Guide to the Yoga Sun Salutation and Corpse Pose
Surya Namaskara, the original Sun Salutation name, is one of the most popular yoga styles in the Western world. It derives its popularity from the flexibility of its three routines – A, B and C – which can range from poses suitable for a beginner to the more advanced.
Due to the simplicity of the Sun Salutation postures, called asanas, many people use this style of yoga when learning the breathing routines of Hatha, while many instructors use some Sun Salutation Poses as a warm-up to other yoga routines.
Differences Between the Sun Salutation Routines
Many of the poses are the same in each of the Sun Salutations routines. Here are the poses included in Sun A:
- Standing Mountain Pose
- Upward Salute
- Standing Forward Fold
- Half Standing Forward Fold
- Four-Limbed Staff Pose
- Upward-Facing Dog Pose
- Downward-Facing Dog Pose
- Half Standing Forward Fold
- Standing Forward Fold
- Mountain Pose
Sun B however generally substitutes the Warrior and Chair poses for the Upward Salute, whereas Sun C includes the Plank, Lunge and Cobra postures in its routine instead of the Four-Limbed Staff Pose.
Each of the routines are laid out in a sequence that allows the student to move from one pose to the next with minimal movement or lost time. Breathe in on the portion of the pose involving a stretch or extend; breathe out on the portion where you bend or contract.
Back to the Basics
In its basic form, its poses concentrate on stretching the whole body along with deep breathing to warm up core muscles. Warmed muscles are more pliable and flexible, thus reacting better to the moves within the postures. This also reduces the risk of injuring a muscle by stretching further than you could if not warmed. And because each pose can be done in a variety of ways, advanced students can do variations of a pose for more stretching and strength building or even a different routine.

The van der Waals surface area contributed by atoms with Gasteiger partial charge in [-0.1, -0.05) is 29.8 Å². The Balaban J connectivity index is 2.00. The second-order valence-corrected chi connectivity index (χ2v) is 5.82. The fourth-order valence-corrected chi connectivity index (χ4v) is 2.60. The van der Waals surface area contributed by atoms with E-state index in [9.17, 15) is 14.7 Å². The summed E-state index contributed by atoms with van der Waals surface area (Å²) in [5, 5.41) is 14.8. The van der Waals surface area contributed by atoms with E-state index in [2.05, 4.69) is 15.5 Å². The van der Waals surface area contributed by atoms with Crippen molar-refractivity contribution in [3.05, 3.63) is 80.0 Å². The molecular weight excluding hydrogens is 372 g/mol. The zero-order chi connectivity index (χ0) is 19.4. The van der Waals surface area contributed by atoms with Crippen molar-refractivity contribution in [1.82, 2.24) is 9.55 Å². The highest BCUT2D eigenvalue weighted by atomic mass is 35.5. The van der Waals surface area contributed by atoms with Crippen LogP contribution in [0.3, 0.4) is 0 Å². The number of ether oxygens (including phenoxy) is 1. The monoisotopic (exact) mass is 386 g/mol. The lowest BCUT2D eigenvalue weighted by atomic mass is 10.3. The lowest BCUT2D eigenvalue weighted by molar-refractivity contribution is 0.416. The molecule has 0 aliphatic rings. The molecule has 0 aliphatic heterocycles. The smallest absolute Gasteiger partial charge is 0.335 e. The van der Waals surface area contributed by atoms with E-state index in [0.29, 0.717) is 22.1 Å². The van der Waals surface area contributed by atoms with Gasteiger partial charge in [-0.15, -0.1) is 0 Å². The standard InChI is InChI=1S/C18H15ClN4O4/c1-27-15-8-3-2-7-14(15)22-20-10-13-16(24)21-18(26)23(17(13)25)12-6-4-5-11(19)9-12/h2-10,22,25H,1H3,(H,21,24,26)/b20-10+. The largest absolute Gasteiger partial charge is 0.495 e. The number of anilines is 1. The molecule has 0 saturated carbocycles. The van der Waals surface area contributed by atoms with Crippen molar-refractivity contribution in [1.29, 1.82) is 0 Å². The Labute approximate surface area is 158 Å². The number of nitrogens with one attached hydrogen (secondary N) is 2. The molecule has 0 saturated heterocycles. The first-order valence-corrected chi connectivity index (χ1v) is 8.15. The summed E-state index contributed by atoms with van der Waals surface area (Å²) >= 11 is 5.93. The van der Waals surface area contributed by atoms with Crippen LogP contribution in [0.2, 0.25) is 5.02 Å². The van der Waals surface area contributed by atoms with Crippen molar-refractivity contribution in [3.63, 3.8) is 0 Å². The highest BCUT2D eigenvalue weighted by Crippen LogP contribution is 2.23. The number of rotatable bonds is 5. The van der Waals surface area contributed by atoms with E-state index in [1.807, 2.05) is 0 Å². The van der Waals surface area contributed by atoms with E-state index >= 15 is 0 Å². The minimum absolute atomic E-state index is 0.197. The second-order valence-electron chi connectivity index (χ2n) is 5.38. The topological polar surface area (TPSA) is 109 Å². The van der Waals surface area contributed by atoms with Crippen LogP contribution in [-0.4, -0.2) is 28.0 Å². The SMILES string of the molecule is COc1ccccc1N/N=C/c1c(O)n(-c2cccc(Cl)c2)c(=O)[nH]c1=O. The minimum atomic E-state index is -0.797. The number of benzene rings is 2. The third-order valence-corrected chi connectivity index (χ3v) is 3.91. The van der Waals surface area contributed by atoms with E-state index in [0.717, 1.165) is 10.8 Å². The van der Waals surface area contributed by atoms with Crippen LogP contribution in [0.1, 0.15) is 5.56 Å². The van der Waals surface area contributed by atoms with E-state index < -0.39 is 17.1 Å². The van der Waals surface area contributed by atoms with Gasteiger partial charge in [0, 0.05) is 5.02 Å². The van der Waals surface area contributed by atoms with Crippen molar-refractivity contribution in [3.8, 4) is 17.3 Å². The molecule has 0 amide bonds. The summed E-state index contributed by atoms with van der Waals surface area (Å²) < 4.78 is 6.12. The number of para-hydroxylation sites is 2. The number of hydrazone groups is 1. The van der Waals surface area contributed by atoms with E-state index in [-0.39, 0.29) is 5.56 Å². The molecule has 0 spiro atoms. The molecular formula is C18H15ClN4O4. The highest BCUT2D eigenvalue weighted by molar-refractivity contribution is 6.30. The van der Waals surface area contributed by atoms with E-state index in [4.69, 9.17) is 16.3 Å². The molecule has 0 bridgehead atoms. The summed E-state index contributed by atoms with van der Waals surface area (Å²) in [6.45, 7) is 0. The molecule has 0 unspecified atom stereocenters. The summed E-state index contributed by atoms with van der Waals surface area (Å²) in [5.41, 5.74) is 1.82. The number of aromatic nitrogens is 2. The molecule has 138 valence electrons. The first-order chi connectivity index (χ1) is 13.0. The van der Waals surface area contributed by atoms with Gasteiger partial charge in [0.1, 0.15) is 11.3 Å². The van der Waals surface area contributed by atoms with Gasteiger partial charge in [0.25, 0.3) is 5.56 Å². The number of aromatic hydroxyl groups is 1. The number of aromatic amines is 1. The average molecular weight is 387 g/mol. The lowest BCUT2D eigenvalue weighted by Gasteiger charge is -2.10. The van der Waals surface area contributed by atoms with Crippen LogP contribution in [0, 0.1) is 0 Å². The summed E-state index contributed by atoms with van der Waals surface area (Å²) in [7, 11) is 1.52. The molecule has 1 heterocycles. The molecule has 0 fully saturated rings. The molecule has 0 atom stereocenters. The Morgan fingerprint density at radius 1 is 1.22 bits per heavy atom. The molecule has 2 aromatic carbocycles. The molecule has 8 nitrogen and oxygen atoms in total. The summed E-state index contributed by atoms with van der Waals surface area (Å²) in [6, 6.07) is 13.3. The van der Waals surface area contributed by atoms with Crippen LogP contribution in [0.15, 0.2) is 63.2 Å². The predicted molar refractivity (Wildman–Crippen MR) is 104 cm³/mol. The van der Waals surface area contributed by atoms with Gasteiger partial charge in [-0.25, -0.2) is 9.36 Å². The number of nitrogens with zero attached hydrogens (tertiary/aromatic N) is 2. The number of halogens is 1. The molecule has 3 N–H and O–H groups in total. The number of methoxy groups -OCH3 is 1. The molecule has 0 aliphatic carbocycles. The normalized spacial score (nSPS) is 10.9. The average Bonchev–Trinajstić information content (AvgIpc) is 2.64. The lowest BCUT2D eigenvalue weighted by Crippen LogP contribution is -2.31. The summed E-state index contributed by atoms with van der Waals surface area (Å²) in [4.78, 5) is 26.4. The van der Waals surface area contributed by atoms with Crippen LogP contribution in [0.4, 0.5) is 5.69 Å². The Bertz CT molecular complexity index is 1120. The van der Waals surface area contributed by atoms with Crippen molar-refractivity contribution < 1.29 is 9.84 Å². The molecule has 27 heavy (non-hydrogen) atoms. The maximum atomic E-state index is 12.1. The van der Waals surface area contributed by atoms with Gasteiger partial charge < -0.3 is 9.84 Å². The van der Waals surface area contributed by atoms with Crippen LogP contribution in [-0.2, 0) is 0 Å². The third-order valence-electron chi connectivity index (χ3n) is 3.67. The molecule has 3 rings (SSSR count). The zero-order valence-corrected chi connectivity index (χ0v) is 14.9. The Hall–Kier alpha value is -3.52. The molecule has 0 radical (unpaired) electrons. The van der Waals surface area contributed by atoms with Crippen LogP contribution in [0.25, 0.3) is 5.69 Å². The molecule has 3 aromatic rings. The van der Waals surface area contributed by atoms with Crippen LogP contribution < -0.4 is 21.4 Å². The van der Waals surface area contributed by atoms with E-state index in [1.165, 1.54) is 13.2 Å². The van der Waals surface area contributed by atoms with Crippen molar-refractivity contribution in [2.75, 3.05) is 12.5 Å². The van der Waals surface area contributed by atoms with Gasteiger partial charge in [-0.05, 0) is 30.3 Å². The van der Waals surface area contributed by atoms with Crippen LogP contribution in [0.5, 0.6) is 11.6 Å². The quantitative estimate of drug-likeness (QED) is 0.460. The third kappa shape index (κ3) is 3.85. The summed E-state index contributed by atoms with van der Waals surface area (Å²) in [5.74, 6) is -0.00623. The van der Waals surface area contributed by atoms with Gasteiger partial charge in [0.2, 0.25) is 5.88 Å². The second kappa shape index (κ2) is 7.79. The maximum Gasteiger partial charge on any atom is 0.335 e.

Since the normal Sun Salutation poses are very basic, they are a great routine to do by themselves or to incorporate more advanced poses into them. For example, the Triangle Pose can be added to the Lunge to expand the flexibility of the hips, shoulders and abdominal core. The more advanced Standing Splits pose can follow the Mountain pose for an even deeper workout.
Unlike many other types of yoga, Sun Salutation can be practiced every day. Do one of the Sun routines daily and soon you’ll notice a difference both mentally and physically.
A Guide to the Yoga Corpse Pose
The Corpse Pose is usually the final pose in a yoga class. Also known as the Final Relaxation Pose, its purpose is to take you deep inside yourself through total relaxation and concentration. Because this pose is more mental than physical, it is often the hardest pose for beginner yogis to achieve.
In this pose, you lie completely still and concentrate on the awareness of your deepest and innermost state of consciousness, thus releasing the emotions and ideas that unconsciously guide your life – sometimes down the wrong path. It is here in this state that you find your true self.
Corpse Pose Benefits
Besides the physical benefits of the Corpse Pose, such as a decrease in heart rate, muscle tension and metabolic rate; lower blood pressure; a slowed rate of breathing, you’ll also experience a deeper calmness between your mind, body and soul. It is this awareness between all three that helps you focus, stay calm and experience less stress throughout the rest of your chaotic and hectic day. And we all know that having less stress, both mentally and physically has many health benefits of its own.
Doing the Corpse Pose
Start by lying on your back with your legs straight and arms at your sides with your hands about six inches away from your body, palms up. Let your feet naturally rotate outward. And close your eyes.
- Breathe in and out naturally.
- Relax and allow your body to feel as if it were sinking into the floor.
- Starting at the soles of your feet and working up to the top of your head, concentrate on releasing every part of your body.
- When you get to your head, concentrate on relaxing your face; let your eyes fall deep in their sockets. Peace and silence should permeate throughout your mind, body, and soul.
- Dedicate five minutes to this pose for each 30 minutes of yoga practice.
- To end the pose, begin to deepen your breath. Slowly, and through gentle movement, bring the physical awareness back to your body, by starting at the far end of your extremities and wiggling your fingers and toes. Now roll to your left or right side; lay there and rest for a moment. When ready, deeply inhale while bringing yourself up to a comfortable seated position.
- Finish bringing yourself back to the present and carry the peace and stillness derived from the pose with you throughout the rest of your day.
Start with Sun Salutation – End with the Corpse Pose
If you have to leave class early, be sure to warm-up with the Sun Salutation, forgo doing another pose or two if necessary, but do not forgo doing the Corpse Pose because no yoga practice is complete without this final relaxation pose.